That is true. Nikon has provided software which functions as a means of bypassing an encryption scheme which protects copyrighted works to which they don't hold the copyright (the copyright belongs to the photographer). Seems like anybody who has taken a picture with one of these cameras would have standing to bring a DMCA complaint against Nikon.

Guess that knife cuts both ways, eh?

Previously covered article? (-1, Troll)

Anonymous Coward | more than 9 years ago | (#12335089)

We've covered this previously.

I didn't RTFA but i guess Slashdot is openly addmitting this is a dupe? :)

My thoughts. (2, Insightful)

xtracto (837672) | more than 9 years ago | (#12335102)

Adobe don't claim any rights on the settings you apply to images created with Photoshop. Whilst file formats are often proprietary, or are open to a limit expressed by API documentation (is .psd an open format ? Could Capture Read / Write .psd ? I think so...) here .NEF is replacing film. Did Nikon own your processed film ? Seems like commercial suicide to me - they're in danger of making their products extremely unattractive to advanced users.

Nikon's real response (1)

noidentity (188756) | more than 9 years ago | (#12335131)

I would paste in their real response, but it's encrypted and they haven't distributed the key. Oh well. I shouldn't second-guess their expertise.

Nikon's move (1)

xtracto (837672) | more than 9 years ago | (#12335162)

Nikon's move to encrypt the white balance information in NEF files is just about as unwelcome as Adobe's own decision to turn CS 3 into a portal for RF images.

Both ideas are antipathetic to photographers, obviously Nikon ones and equally, all those trying to make a living from RM stock or commissions.

I am very glad I made the switch to Canon years ago.

They're free, we're free (5, Interesting)

Deep Fried Geekboy (807607) | more than 9 years ago | (#12335179)

Nikon are free to do this.

We are free not to buy their products.

I run a heavy traffic photo mailing list (http://www.topica.com/lists/streetphoto) and the overwhelming response has been "Stuff Nikon".

Photogs tend to have well established workflows with a few choice tools (eg Capture One + PSCS) and do not enjoy having to use Nikon's frequently b0rked software.

There is no reason whatever to encrypt this data except to screw more $$ out of the customer.

If Nikon had a conspicuously superior product then this might conceivably make some kind of bean-counting sense but these days they don't. Canon's DP stuff is arguably superior and the only real effect of this on anyone will be to drive up Canon sales and drive down Nikon, amplifying an already-existing trend.

Thomas Knoll, who blew the whistle on this, is regarded with great affection within the DP community. Nikon is not.

If you listen carefully, you can hear the sound of Nikon flushing itself down the toilet.

How ironic (5, Insightful)

jyoull (512280) | more than 9 years ago | (#12335199)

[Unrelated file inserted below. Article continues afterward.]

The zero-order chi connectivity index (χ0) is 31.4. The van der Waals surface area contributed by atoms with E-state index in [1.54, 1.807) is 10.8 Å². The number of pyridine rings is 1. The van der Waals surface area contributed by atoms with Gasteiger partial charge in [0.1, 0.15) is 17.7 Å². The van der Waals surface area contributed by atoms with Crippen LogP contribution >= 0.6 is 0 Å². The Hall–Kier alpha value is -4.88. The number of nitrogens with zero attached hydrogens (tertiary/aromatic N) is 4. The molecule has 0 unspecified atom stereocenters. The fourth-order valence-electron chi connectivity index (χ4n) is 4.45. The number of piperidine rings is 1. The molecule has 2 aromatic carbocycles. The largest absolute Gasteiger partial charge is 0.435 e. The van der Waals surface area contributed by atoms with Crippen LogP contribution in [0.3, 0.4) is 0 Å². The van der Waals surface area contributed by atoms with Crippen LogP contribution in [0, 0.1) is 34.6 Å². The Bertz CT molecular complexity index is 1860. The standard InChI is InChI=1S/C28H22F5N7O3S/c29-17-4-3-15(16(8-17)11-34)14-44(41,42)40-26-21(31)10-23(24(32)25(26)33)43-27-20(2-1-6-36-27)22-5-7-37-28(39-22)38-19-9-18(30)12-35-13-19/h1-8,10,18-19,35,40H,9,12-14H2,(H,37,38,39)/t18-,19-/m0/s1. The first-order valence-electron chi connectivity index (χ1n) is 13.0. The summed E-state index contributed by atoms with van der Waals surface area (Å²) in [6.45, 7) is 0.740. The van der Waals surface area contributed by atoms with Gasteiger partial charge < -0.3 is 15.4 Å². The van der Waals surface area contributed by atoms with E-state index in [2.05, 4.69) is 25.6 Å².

Well, this is certainly an ironic twist. Adobe should have lost its right to complain about the DMCA when it created the Dmitry Sklyarov incident, creating the first and still most ominous DMCA-related precedent for the use of criminal charges for what are fundamentally business problems and civil matters...

Adobe CREATED this and now wants protection from it. That's kinda funny. I don't care so much about white balance. The other issue in this matter is much more interesting.

IT: Adobe Blasts Nikon's Closed File Format (0)

Anonymous Coward | more than 9 years ago | (#12335206)

Hahahaha what a weird topic... Adobe blasting about close file formats ? Who is blasting Adobe now for permanet treatment of the KDE people for having done Kexi Vector drawing stuff ?

Slow news day so posting Adobe Whining again? (1)

guidryp (702488) | more than 9 years ago | (#12335207)

Why are we posting this again?

Encryption here is very light, already broken coded and being used by other converters. There is no case whatsover that can be brought.

Only Adobe's DMCA happy lawyers could possible see a case here.

Adobe want to be the defacto RAW converter, and to make their life easier they want all manufacturers to convert to Adobe's own DNG format.

So I think we can expect more of this whining to come.

This won't effect me and most other Nikonians (3, Interesting)

-unta (712537) | more than 9 years ago | (#12335208)


I bought a D70 recently. I choose cameras by using them (and of course reading the odd review). This way i've always bought cameras that I, myself, can take great pictures with (previously, Canon A70, Olympus C-5060).

I also tried out the Canon 300D and 350D, E-300 etc. The Nikon felt best in my hand. That's the secret to a good camera/photographer relationship.

I would put up with having to install a plug-in if it meant getting better results. Perhaps Nikon's plug-in produces better results?? They did create the camera, after-all.

I think Nikon's biggest problem is they have no decent mid-range D-SLR. But then I can't imagine what you would need that the D70 can't deliver.
Load More Comments
Slashdot Login

Need an Account?

Forgot your password?